As some local malls struggle to maintain business, others flourish. But is this sustainable? And what is the future of retail in the D.C. area?
WASHINGTON – Fornash, a local jewelry and accessories boutique, opened in The Shops at Georgetown Park on M Street N.W. in 2002.
“It was dark and there was hardly anyone there,” says Ava Mutchler, Fornash’s marketing and web manager. “Tourists didn’t know we were down there, no one knew that that mall was there.”
The store, which originally started with custom handbags, expanded to sell wholesale in 2003 and eventually needed a larger location for its growing inventory. In 2012, the company moved to the Ballston Common Mall on Wilson Boulevard in Arlington, Va. In addition to a larger space, the move also promised cheaper rent than leasing space in D.C.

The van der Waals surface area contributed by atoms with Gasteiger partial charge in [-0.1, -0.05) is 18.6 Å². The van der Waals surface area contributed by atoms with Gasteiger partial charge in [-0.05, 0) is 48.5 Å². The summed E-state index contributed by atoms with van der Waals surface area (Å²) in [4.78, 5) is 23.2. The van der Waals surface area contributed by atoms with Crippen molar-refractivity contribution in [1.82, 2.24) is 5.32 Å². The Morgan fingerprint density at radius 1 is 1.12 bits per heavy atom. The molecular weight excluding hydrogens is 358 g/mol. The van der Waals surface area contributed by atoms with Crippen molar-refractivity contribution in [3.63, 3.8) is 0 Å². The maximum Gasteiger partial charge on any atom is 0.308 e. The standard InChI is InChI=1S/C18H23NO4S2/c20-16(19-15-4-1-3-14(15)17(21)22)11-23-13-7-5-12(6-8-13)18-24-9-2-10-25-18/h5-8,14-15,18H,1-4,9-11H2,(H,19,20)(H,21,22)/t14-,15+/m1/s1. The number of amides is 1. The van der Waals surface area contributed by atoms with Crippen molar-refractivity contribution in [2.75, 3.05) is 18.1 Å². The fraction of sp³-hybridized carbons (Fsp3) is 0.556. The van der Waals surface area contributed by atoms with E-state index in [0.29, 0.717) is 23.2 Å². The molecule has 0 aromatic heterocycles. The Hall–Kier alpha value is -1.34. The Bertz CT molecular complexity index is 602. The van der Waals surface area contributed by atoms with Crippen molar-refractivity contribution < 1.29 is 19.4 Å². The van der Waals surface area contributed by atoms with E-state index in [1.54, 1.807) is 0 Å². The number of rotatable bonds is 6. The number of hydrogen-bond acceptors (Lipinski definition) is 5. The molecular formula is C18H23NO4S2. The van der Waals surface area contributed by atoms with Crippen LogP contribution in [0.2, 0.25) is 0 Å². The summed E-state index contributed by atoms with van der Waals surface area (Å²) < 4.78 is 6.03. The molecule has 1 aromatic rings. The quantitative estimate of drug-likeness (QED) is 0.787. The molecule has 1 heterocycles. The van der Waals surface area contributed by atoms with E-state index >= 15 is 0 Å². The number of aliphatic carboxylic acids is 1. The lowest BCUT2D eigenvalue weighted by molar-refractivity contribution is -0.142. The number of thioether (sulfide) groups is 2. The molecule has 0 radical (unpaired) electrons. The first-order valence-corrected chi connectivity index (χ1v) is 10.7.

For Fornash, the move was strategic. But for retailers who do not sell online or through wholesale, maintaining a storefront at a mall can be a struggle.
“The retail (space) is more to just have a way for people to come and see the collection and to kind of just be a part of the community,” says Mutchler, who has been with the company for five years.
“(The customer traffic) is really not that great … I just feel like malls are kind of dying.”
The decline of malls: